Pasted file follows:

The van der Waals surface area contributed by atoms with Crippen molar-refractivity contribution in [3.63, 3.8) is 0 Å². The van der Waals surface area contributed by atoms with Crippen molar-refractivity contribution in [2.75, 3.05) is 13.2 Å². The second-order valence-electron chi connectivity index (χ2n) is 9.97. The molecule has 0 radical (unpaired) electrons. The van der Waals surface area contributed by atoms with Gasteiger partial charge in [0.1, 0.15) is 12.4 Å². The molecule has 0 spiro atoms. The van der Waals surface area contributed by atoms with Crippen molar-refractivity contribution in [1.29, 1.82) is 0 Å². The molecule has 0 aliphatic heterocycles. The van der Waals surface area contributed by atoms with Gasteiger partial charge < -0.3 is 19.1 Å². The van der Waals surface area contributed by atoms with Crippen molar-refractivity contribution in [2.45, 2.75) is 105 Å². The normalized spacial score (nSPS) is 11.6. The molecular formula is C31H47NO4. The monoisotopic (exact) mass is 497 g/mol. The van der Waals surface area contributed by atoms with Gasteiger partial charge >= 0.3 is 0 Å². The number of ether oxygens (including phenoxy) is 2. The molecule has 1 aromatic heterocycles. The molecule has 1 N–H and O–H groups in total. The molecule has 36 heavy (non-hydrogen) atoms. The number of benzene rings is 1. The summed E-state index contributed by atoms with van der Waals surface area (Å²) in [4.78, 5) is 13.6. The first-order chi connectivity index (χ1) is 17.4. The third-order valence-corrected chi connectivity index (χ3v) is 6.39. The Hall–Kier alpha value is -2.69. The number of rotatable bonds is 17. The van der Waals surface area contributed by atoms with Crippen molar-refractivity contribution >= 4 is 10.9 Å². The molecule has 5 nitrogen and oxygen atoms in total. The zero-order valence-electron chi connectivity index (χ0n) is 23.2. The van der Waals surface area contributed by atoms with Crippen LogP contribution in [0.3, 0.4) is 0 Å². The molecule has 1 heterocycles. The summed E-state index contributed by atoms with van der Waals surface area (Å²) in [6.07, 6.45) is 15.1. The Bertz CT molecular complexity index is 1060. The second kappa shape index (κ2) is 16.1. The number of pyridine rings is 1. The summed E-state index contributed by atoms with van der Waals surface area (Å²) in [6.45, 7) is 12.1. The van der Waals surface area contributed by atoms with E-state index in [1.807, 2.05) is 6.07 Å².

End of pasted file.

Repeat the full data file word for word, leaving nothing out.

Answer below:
The van der Waals surface area contributed by atoms with Crippen molar-refractivity contribution in [3.63, 3.8) is 0 Å². The van der Waals surface area contributed by atoms with Crippen molar-refractivity contribution in [2.75, 3.05) is 13.2 Å². The second-order valence-electron chi connectivity index (χ2n) is 9.97. The molecule has 0 radical (unpaired) electrons. The van der Waals surface area contributed by atoms with Gasteiger partial charge in [0.1, 0.15) is 12.4 Å². The molecule has 0 spiro atoms. The van der Waals surface area contributed by atoms with Crippen molar-refractivity contribution in [1.29, 1.82) is 0 Å². The molecule has 0 aliphatic heterocycles. The van der Waals surface area contributed by atoms with Gasteiger partial charge < -0.3 is 19.1 Å². The van der Waals surface area contributed by atoms with Crippen molar-refractivity contribution in [2.45, 2.75) is 105 Å². The normalized spacial score (nSPS) is 11.6. The molecular formula is C31H47NO4. The monoisotopic (exact) mass is 497 g/mol. The van der Waals surface area contributed by atoms with Gasteiger partial charge >= 0.3 is 0 Å². The number of ether oxygens (including phenoxy) is 2. The molecule has 1 aromatic heterocycles. The molecule has 1 N–H and O–H groups in total. The molecule has 36 heavy (non-hydrogen) atoms. The number of benzene rings is 1. The summed E-state index contributed by atoms with van der Waals surface area (Å²) in [4.78, 5) is 13.6. The first-order chi connectivity index (χ1) is 17.4. The third-order valence-corrected chi connectivity index (χ3v) is 6.39. The Hall–Kier alpha value is -2.69. The number of rotatable bonds is 17. The van der Waals surface area contributed by atoms with Crippen molar-refractivity contribution >= 4 is 10.9 Å². The molecule has 5 nitrogen and oxygen atoms in total. The zero-order valence-electron chi connectivity index (χ0n) is 23.2. The van der Waals surface area contributed by atoms with Crippen LogP contribution in [0.3, 0.4) is 0 Å². The molecule has 1 heterocycles. The summed E-state index contributed by atoms with van der Waals surface area (Å²) in [6.07, 6.45) is 15.1. The Bertz CT molecular complexity index is 1060. The second kappa shape index (κ2) is 16.1. The number of pyridine rings is 1. The summed E-state index contributed by atoms with van der Waals surface area (Å²) in [6.45, 7) is 12.1. The van der Waals surface area contributed by atoms with E-state index in [1.807, 2.05) is 6.07 Å².